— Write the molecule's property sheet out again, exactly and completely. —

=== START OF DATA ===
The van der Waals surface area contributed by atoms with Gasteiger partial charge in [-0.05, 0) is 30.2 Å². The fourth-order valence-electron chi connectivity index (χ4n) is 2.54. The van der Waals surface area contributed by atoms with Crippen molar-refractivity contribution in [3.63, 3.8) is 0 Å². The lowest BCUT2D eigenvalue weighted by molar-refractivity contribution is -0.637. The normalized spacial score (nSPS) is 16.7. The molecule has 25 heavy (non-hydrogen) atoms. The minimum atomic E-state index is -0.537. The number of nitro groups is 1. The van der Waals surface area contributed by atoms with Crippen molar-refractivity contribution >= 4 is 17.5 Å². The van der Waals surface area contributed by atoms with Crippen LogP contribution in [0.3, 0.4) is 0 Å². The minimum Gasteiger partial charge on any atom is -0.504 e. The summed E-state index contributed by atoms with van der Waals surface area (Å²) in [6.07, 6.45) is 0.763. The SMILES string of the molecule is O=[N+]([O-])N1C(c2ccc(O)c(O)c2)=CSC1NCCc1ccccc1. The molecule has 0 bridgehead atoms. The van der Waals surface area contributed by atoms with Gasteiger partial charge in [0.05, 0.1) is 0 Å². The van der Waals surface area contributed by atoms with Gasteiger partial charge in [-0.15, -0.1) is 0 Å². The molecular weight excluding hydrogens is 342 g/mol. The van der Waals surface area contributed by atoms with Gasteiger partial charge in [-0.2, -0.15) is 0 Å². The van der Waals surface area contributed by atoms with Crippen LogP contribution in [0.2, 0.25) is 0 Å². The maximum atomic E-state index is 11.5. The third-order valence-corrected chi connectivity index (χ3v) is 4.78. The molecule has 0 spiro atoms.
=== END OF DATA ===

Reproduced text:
The van der Waals surface area contributed by atoms with Gasteiger partial charge in [-0.05, 0) is 30.2 Å². The fourth-order valence-electron chi connectivity index (χ4n) is 2.54. The van der Waals surface area contributed by atoms with Crippen molar-refractivity contribution in [3.63, 3.8) is 0 Å². The lowest BCUT2D eigenvalue weighted by molar-refractivity contribution is -0.637. The normalized spacial score (nSPS) is 16.7. The molecule has 25 heavy (non-hydrogen) atoms. The minimum atomic E-state index is -0.537. The number of nitro groups is 1. The van der Waals surface area contributed by atoms with Crippen molar-refractivity contribution >= 4 is 17.5 Å². The van der Waals surface area contributed by atoms with Crippen LogP contribution in [0.3, 0.4) is 0 Å². The minimum Gasteiger partial charge on any atom is -0.504 e. The summed E-state index contributed by atoms with van der Waals surface area (Å²) in [6.07, 6.45) is 0.763. The SMILES string of the molecule is O=[N+]([O-])N1C(c2ccc(O)c(O)c2)=CSC1NCCc1ccccc1. The molecule has 0 bridgehead atoms. The van der Waals surface area contributed by atoms with Gasteiger partial charge in [0.05, 0.1) is 0 Å². The van der Waals surface area contributed by atoms with Gasteiger partial charge in [-0.15, -0.1) is 0 Å². The molecular weight excluding hydrogens is 342 g/mol. The van der Waals surface area contributed by atoms with Gasteiger partial charge in [-0.2, -0.15) is 0 Å². The van der Waals surface area contributed by atoms with Crippen LogP contribution in [0.2, 0.25) is 0 Å². The maximum atomic E-state index is 11.5. The third-order valence-corrected chi connectivity index (χ3v) is 4.78. The molecule has 0 spiro atoms.